Since 2010's 'King Felix' and into last year's highly lauded 'Hour Logic', Laurel Halo has developed a self-contained take on electronic music, collapsing the boundaries between ambient, pop, synthetic psychedelia, dub and the techno music of her Midwest roots.
Fixed stylistic territories fold in on themselves, time quickens - her music is meant for transit, body listening and loud soundsystems. 'Quarantine', her debut album and first release on Hyperdub, is her most focused and evolved recording yet.
This is an album of transporting songs, various altitude shifts via effecting pop-concrete, built on a rich synthesis of intuitive but exacting electronic abstraction, bass pulse and heartfelt songwriting. Like her previous releases, 'Quarantine' slams ambient suspension and disorienting detail up against each other. The 12 songs here operate as complex vacuums, airborne harmony and movement met with incidental noise and sub bass pressure, sample details and synth lines as trails across a mutilated sonic topography.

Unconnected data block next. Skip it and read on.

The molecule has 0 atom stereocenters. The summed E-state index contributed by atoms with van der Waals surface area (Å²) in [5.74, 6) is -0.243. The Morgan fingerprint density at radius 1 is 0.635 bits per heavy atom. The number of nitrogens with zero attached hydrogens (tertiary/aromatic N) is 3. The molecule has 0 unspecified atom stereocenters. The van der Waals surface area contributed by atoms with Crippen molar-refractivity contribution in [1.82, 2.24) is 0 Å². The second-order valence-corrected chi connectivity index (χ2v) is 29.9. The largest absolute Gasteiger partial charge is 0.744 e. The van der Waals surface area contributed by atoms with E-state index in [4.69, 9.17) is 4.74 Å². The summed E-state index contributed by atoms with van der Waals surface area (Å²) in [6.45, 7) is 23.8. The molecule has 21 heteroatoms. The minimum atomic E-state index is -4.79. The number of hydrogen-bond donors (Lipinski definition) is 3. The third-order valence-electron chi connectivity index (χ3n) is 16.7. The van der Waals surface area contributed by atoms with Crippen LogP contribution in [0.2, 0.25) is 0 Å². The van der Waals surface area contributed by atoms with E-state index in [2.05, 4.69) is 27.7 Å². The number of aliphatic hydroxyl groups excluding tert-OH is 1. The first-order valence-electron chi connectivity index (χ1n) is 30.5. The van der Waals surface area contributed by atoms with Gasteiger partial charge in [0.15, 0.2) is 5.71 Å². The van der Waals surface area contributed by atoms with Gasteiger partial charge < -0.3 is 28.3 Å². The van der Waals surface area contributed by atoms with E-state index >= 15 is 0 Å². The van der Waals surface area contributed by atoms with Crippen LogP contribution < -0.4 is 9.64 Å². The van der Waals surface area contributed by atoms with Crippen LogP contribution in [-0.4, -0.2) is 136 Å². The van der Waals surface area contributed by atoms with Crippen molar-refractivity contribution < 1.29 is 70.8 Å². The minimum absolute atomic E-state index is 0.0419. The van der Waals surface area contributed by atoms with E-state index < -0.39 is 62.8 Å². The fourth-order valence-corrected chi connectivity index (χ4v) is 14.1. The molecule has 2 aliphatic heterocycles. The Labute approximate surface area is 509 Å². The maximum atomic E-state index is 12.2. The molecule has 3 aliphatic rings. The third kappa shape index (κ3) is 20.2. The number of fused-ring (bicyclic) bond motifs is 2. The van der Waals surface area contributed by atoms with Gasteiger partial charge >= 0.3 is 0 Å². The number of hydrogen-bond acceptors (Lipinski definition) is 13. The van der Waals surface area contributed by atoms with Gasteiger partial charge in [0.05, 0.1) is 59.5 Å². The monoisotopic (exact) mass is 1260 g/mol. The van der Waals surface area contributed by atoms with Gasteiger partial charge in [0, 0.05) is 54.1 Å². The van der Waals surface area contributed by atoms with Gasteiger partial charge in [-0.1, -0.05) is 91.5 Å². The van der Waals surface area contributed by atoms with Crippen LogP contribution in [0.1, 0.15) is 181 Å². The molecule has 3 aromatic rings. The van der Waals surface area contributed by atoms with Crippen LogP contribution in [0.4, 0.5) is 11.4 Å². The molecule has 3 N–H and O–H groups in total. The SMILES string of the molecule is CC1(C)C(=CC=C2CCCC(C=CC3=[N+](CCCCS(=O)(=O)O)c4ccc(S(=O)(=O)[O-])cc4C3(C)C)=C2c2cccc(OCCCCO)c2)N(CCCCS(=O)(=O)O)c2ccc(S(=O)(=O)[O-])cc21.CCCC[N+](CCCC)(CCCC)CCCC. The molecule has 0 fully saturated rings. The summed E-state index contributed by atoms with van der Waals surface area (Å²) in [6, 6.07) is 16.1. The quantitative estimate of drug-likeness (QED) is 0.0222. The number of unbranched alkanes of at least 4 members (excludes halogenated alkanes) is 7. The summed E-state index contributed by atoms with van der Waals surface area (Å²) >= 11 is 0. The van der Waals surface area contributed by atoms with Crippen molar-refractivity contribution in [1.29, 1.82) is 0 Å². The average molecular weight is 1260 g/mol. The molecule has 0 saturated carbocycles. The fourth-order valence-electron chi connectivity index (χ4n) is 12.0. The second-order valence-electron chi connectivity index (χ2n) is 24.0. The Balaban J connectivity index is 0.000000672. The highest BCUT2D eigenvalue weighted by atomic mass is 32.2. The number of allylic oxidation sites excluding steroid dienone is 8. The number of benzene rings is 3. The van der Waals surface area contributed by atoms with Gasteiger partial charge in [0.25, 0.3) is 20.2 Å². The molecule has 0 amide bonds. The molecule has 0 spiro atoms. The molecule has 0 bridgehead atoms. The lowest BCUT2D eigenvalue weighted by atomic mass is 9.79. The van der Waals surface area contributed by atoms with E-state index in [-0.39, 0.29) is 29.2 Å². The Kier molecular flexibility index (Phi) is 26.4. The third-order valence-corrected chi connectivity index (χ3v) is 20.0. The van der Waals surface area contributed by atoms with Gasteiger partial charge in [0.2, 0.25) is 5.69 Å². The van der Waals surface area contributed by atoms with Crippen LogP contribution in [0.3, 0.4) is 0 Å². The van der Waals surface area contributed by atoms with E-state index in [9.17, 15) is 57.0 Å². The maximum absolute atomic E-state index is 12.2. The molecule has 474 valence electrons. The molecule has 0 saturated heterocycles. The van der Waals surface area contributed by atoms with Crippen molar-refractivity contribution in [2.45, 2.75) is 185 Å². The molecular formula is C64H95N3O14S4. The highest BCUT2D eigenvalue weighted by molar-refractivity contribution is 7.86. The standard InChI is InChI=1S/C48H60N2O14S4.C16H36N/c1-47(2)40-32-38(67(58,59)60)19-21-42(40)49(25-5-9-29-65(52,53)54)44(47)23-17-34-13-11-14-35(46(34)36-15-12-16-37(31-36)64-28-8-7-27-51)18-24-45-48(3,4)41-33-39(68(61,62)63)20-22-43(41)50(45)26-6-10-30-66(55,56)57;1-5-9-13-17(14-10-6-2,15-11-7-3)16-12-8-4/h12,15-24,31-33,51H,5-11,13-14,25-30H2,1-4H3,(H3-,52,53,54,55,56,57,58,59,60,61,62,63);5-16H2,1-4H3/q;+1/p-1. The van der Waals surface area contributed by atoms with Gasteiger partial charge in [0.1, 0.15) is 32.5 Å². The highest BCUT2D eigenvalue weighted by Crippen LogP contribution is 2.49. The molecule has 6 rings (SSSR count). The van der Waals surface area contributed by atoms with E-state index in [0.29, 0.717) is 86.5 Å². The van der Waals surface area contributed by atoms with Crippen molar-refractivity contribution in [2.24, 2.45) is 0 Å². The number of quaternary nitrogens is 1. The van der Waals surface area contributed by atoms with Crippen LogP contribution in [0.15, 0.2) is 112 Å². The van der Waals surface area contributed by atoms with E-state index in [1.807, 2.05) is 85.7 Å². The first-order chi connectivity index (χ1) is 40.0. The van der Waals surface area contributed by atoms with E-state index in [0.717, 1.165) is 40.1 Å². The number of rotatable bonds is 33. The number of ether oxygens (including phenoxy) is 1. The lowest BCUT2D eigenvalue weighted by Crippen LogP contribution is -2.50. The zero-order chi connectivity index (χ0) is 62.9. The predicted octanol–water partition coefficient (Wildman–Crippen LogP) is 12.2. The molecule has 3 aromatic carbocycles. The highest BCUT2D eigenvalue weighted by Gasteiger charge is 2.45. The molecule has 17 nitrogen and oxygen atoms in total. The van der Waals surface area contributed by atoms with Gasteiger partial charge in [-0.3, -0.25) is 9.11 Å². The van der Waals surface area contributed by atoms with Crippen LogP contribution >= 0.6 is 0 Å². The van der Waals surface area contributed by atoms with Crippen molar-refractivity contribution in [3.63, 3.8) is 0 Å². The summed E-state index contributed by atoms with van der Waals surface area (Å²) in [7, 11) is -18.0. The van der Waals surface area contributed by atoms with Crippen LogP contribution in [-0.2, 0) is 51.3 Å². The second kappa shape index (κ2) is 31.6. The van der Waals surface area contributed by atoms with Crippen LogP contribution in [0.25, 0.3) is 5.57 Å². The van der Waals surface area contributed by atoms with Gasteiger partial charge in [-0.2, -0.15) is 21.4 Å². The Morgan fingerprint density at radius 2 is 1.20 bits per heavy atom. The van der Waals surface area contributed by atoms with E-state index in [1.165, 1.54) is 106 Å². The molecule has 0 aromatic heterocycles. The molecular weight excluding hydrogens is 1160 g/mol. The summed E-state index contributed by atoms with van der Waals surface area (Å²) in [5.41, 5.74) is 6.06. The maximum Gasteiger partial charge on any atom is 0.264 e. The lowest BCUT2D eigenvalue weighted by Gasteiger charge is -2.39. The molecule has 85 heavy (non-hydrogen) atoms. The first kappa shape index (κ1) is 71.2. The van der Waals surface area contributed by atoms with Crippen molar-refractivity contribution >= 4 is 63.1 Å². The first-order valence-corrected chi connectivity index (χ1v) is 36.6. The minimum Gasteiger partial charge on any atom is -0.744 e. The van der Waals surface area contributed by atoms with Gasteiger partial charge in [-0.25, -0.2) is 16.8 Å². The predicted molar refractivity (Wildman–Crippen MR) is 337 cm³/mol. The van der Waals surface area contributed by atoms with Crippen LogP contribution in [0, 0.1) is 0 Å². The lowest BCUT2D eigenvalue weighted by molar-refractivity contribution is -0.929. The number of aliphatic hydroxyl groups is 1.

What is different on 'Quarantine' is that Laurel Halo's voice is foregrounded - the vocals are dry against lush arrangements, and her confidence with lyrics and delivery is more pronounced. Her expressive singing works as a pivot in songs that eschew the usual melodic routes to generate emotion, serving as contour and human definition in contrast to the forbidden synthetic space.
Sensual melodies are bent to the point of nausea, inducing the torque of a psychedelic pop that simultaneously recalls elevation and trauma. This is a kind of music you might not have heard before, and in 2012 that in itself is rare.
5. MK Ultra
12. Light + Space